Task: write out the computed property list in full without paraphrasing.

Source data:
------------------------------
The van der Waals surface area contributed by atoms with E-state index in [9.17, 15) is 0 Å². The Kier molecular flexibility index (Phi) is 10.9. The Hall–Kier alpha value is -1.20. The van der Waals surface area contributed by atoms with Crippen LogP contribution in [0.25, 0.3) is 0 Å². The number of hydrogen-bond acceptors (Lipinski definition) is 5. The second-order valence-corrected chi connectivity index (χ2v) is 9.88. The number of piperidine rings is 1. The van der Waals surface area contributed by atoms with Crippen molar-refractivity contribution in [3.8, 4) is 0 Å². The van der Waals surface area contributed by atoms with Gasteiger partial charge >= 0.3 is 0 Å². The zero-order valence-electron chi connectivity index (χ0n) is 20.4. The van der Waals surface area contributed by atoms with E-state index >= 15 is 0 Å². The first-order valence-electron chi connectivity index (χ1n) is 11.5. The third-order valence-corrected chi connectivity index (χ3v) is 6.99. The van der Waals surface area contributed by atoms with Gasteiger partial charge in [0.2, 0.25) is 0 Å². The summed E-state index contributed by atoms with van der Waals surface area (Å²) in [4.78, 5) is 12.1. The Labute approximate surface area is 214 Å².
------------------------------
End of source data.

The van der Waals surface area contributed by atoms with E-state index in [9.17, 15) is 0 Å². The Kier molecular flexibility index (Phi) is 10.9. The Hall–Kier alpha value is -1.20. The van der Waals surface area contributed by atoms with Crippen LogP contribution in [0.25, 0.3) is 0 Å². The number of hydrogen-bond acceptors (Lipinski definition) is 5. The second-order valence-corrected chi connectivity index (χ2v) is 9.88. The number of piperidine rings is 1. The van der Waals surface area contributed by atoms with Crippen molar-refractivity contribution in [3.8, 4) is 0 Å². The van der Waals surface area contributed by atoms with Gasteiger partial charge >= 0.3 is 0 Å². The zero-order valence-electron chi connectivity index (χ0n) is 20.4. The van der Waals surface area contributed by atoms with E-state index >= 15 is 0 Å². The first-order valence-electron chi connectivity index (χ1n) is 11.5. The third-order valence-corrected chi connectivity index (χ3v) is 6.99. The van der Waals surface area contributed by atoms with Gasteiger partial charge in [0.2, 0.25) is 0 Å². The summed E-state index contributed by atoms with van der Waals surface area (Å²) in [4.78, 5) is 12.1. The Labute approximate surface area is 214 Å².